Transmissions: Being transgender, with style
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Transgender people have had a long-standing feud with news reporting. We often face news stories that play up the most salacious details of trans people, dredging up the names on our birth certificates - known within the community as "deadnaming" - and using pronouns not consistent with our lived experiences and our preferences.
One of the tools that transgender activists have reached for in trying to educate the news media over the years has been the widely used Associated Press Stylebook. Every media outlet, of course, does not use it, but it nevertheless serves as a useful tool for how reporters really should present stories to an informed public.
While one might think a stylebook would be more conservative in its outlook, the AP Stylebook has for many years provided a largely transgender-friendly directive in how to more accurately report our stories.
For more than two decades, transgender people have been able to turn to the "S" section - mine is tabbed for easy access - and look up the entry called "sex changes." It reads as follows:
"Use the pronoun preferred by the individuals who have acquired the physical characteristics (by hormone therapy, body modification, or surgery) of the opposite sex and present themselves in a way that does not correspond with their sex at birth.
"If that preference is not expressed, use the pronoun consistent with the way the individuals live publicly."
This is a far cry from the way transgender stories have long been covered. Heck, it's even a change from how many get covered today: pull up the average story on Caitlyn Jenner, as an obvious example, and just count the number of times the above rules are violated.
What's more, don't even start me on the reporting on anti-transgender murders, which is further muddied by the wishes of family members who may have been at odds with a transgender sibling or child's life, and police reports that focus on specifics of anatomy over names and identities of victims.
Each time, transgender activists again pull an AP Stylebook off their bookshelf and explain, in an increasingly exasperated tone, how these cases should be covered. In some instances, some transgender people have opted to buy copies of the AP Stylebook for local news outlets, just to try and shame them into more accurate coverage.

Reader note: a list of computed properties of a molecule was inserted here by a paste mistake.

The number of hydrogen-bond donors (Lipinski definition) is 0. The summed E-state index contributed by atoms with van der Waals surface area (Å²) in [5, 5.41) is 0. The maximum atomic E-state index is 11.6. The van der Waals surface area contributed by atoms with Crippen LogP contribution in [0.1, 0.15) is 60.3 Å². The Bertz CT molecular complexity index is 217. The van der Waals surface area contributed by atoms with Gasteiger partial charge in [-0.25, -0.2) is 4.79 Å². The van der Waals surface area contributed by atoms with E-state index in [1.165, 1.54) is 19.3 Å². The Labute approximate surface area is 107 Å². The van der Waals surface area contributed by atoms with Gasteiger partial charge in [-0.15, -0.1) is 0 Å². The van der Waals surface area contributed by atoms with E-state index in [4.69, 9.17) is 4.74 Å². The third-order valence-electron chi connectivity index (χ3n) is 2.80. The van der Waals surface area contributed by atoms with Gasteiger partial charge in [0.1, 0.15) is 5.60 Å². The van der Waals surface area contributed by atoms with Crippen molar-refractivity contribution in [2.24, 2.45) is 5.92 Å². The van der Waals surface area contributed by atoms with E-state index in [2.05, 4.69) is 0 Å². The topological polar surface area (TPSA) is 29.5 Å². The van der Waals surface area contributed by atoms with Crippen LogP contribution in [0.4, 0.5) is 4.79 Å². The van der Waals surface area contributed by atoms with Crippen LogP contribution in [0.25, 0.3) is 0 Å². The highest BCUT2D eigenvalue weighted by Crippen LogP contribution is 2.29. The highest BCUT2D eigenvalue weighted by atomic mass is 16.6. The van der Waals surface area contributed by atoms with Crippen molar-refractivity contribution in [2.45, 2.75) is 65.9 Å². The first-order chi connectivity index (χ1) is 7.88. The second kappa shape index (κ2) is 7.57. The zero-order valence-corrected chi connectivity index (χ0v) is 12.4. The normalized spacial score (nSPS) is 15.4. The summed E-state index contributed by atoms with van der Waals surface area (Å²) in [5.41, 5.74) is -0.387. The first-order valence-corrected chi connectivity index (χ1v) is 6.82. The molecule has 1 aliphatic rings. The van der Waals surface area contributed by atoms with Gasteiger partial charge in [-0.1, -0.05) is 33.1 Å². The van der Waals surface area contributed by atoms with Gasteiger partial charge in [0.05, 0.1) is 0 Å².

All this is changing, however - and like so few other things in the era of the Trump Administration, this is a change for the better.
The Associated Press recently held an event on Twitter, hashtagged as an #APStyleChat. Its focus was on gender and LGBT style issues. Of particular relevance were the following quotations:
"Gender refers to a person's social identity, while sex refers to biological characteristics. ... Use transgender for people whose gender identity doesn't match the sex or gender they were identified as having at birth.
"They/them/there (sic) is OK in limited cases as a singular and/or gender-neutral pronoun; do not use other neutral pronouns like ze.
"Call people transgender only if relevant; give the name they use publicly; avoid references to being born a boy or girl. ... Avoid transgendered or transsexual; don't call someone a transgender; trans is OK on second reference and in headlines.
"Transition is the process by which people match their physical characteristics to their gender identity. ... For medical procedures often but not always used for a transition, say sex reassignment or gender confirmation. ... This usage of gender confirmation is new to the gender entry on Stylebook Online today."
Each of these is a step forward from the "sex change" entry, a title, I should add, would not be consistent with the AP Stylebook as of this new guidance. These are changes that go a lot further in accurately representing trans expression in the media.
That said, I think AP can go a bit further. I'm concerned that the first quote, above, will give some outlets the wiggle room to say, for example, refer to someone's sex rather than their gender identity, or to somehow put more emphasis on a person's biology over their identity.
On the second, I find myself concerned that if a person actually does use a pronoun such as "ze" or "hir," will that be lost in favor of "they/them/their," or even stripping a gender-neutral pronoun entirely from someone who identifies with it because the stylebook is unclear on "limited cases."
I think there is a lot that can be addressed, which may require more work on the part of both activists and AP. For example, finally quashing phrases like "lives as a ___" or even "thinks they are a _____" as a way to delegitimize one's identity.
I think it would be valuable to see guidelines put in place, too, that cover the proper name and pronoun use for a transgender person when the media is discussing that person prior to their transition. If one is writing about a transgender woman, for example, is it appropriate to say, "When they were growing up a boy?" I would say no, or at least not without explaining that they may have been socialized and presented as such, but they were presumably always a transgender woman, regardless. This could not only present a clearer picture of a specific person, but also provide a more accurate image of trans people overall.
Now I'm aware that this was just the discussions of one informal chat, but I look forward to seeing the AP Stylebook's next update, and how these issues end up being addressed. I hope it will continue to be the vital resource it has been in the war on fair, accurate reporting on transgender people and our issues.
Gwen Smith has bought many copies of the AP Stylebook over the years. You'll find her at http://www.gwensmith.com .